love takes time

Jesse Phillips is bringing up a good quote from Jon Tyson.

“We simply cannot love one another as Jesus commanded if our lives only overlap in 15-minute segments before and after programmed Christian events. And we cannot reach out to those far from God if the normal flow of our lives is disconnected from theirs and channeled into church programs.”

This quote is taken from the Q ShortRenewing Cities Through Missional Tribes, by Jon Tyson

and the question, when do we love one another?  it would have to be sometime other than 15 minutes before and after a programmed event, wouldn’t it?

are you or am I emergent?

Challies quotesKevin DeYoung’s test of whether we are emergent or not. Kevin says that “if all or most” of these apply to you then you are emergent. So let’s use 75% as a threshhold.  Look at my answers below and you tell me.  Am I emergent?  I think not, but they have some good points.

You might be an emergent Christian:

if you listen to U2, Moby, and Johnny Cash’s Hurt (sometimes in church)–I love all three, but only U2’s “40” in church.  It is the Bible after all
use sermon illustrations from The Sopranos–never seen it
drink lattes in the afternoon and Guinness in the evenings–hmmm I love lattes and the occasional Guinness (or 512 Pecan Porter), but not every day on either one as this implies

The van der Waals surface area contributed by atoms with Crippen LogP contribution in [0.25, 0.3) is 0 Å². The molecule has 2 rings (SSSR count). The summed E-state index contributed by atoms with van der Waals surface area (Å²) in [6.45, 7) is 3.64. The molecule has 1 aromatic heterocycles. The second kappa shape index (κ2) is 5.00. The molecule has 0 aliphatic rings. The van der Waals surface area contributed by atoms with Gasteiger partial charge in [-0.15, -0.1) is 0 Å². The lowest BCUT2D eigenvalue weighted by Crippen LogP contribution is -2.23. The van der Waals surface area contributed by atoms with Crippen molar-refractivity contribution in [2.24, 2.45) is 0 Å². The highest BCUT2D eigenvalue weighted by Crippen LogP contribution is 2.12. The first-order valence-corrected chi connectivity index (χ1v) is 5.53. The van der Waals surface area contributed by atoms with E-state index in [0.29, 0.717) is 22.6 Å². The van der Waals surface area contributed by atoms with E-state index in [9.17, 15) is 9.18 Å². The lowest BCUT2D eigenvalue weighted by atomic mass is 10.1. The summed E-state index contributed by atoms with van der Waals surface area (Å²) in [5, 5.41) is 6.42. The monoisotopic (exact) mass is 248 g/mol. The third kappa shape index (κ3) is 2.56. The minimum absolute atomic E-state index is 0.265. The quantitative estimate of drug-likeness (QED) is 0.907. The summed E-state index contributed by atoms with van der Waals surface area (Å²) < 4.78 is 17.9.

and always use a Mac–yep. love my Macs
if your reading list consists primarily of Stanley Hauerwas, Henri Nouwen, N. T. Wright, Stan Grenz, Dallas Willard, Brennan Manning, Jim Wallis, Frederick Buechner, David Bosch, John Howard Yoder, Wendell Berry, Nancy Murphy, John Franke, Walter Winks and Lesslie Newbigin (not to mention McLaren, Pagitt, Bell, etc.)–read a bit of Newbigin and liked it. read Velvet Elvis and really liked it. don’t care for the rest
your sparring partners include D. A. Carson, John Calvin, Martyn Lloyd-Jones, and Wayne Grudem;–Love D.A. Carson and Martyn Lloyd-Jones
if your idea of quintessential Christian discipleship is Mother Teresa, Martin Luther King Jr., Nelson Mandela, or Desmond Tutu;–Yes on Mother Teresa. the others, not so much
if you don’t like George W. Bush or institutions or big business or capitalism or Left Behind Christianity;–love W, don’t like institutions or big business much, but I love capitalism. I really am growing to HATE “Left Behind Christianity.”
if your political concerns are poverty, AIDS, imperialism, war-mongering, CEO salaries, consumerism, global warming, racism, and oppression and not so much abortion and gay marriage;–abortion is tops. rest of them except poverty aren’t really on the radar. poverty only to the extent that capitalism could lift them out. love the whole micro loan business concept of the IMF.
if you are into bohemian, goth, rave, or indie;–not really. but I do like some indie and a lot of alternative